The Menger-Urysohn dimension and Hausdorff dimension of a random Cantor set are [o, f] . The dimensions of the complement (gaps) are [-1, and  1 – f = f2], as established above.

Raising both the f (points) and f2 (gaps) set to the Kaluza-Klein 5 dimensional spacetime gives f5 (volume) and 5f2 (boundary) and respectively equal to 4.5 % and 95.5 % of Einstein’s energy, the latter corresponding to dark energy/matter.

(Different estimates of dark matter and dark energy vary somewhat. According to the latest figure, dark energy plus dark matter constitute 95.1 % of the total content of the universe .)

The Kaluza-Klein 5 dimensional spacetime attempted to unify gravity with electromagnetism . It originated with German mathematician physicist Theodor Kaluza (1885-1954) who extended general relativity to a five-dimensional spacetime to include the electromagnetic field. Swedish theoretical physicist Oskar Klein (1894-1977) later propose that the extra fourth spatial dimension is curled up, or compactified,  in a circle of very small radius, so that a particle moving a short distance along that axis would return to where it began. This compactification of dimensions is now widely employed in string theories that attempt to give a realist explanation of why the universe looks and feels 4 dimensional (see Box). There may well be a more intimate relationship between the Kaluza-Klein spacetime and E-infinity spacetime, which El Naschie has not pointed to, though it is implicit in his work. Recall that the embedding dimension for E-infinity space-time of Hausdorff dimension 4 + f3 = 4. 236067977 is also 5, and the fuzzy tail of 0. 236067977 is the compactified (∞ - 4) dimensions. If we equate 0.236067977 = f3 with the sum of ordinary matter and energy that we can detect, and ask what percentage it is of the transfinite dimension of the Kaluza-Klein 5 dimensional spacetime, 5+ f3, we get 4.5 %. In other words,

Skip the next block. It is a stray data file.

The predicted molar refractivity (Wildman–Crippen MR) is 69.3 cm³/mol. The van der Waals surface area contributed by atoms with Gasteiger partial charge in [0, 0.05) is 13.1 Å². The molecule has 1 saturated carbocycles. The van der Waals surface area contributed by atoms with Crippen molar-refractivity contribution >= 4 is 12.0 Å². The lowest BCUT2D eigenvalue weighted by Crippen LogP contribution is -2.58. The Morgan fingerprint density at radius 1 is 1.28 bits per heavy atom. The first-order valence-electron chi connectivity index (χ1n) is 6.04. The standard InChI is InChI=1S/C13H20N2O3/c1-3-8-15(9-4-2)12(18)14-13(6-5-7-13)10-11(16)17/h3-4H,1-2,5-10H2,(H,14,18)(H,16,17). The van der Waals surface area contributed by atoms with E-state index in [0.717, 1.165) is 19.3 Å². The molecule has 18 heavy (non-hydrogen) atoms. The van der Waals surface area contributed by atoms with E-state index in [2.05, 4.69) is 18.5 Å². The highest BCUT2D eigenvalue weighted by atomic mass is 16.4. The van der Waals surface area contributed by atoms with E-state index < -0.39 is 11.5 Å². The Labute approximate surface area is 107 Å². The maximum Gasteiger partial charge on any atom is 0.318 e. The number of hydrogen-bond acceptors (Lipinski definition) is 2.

f3/(5+ f3) = .04721359…. ≈ 4.5 %

which gives 95.5 % dark matter/energy.

Thus, the compactified spacetime dimensions is likened to the super-particle of the universe, while the rest is the empty-set ‘halo’ and quantum wave that collapses as soon as it is measured. If that is the case, neither dark matter nor dark energy would be detected.

### Strings and superstrings, current theories of the universe [7, 8]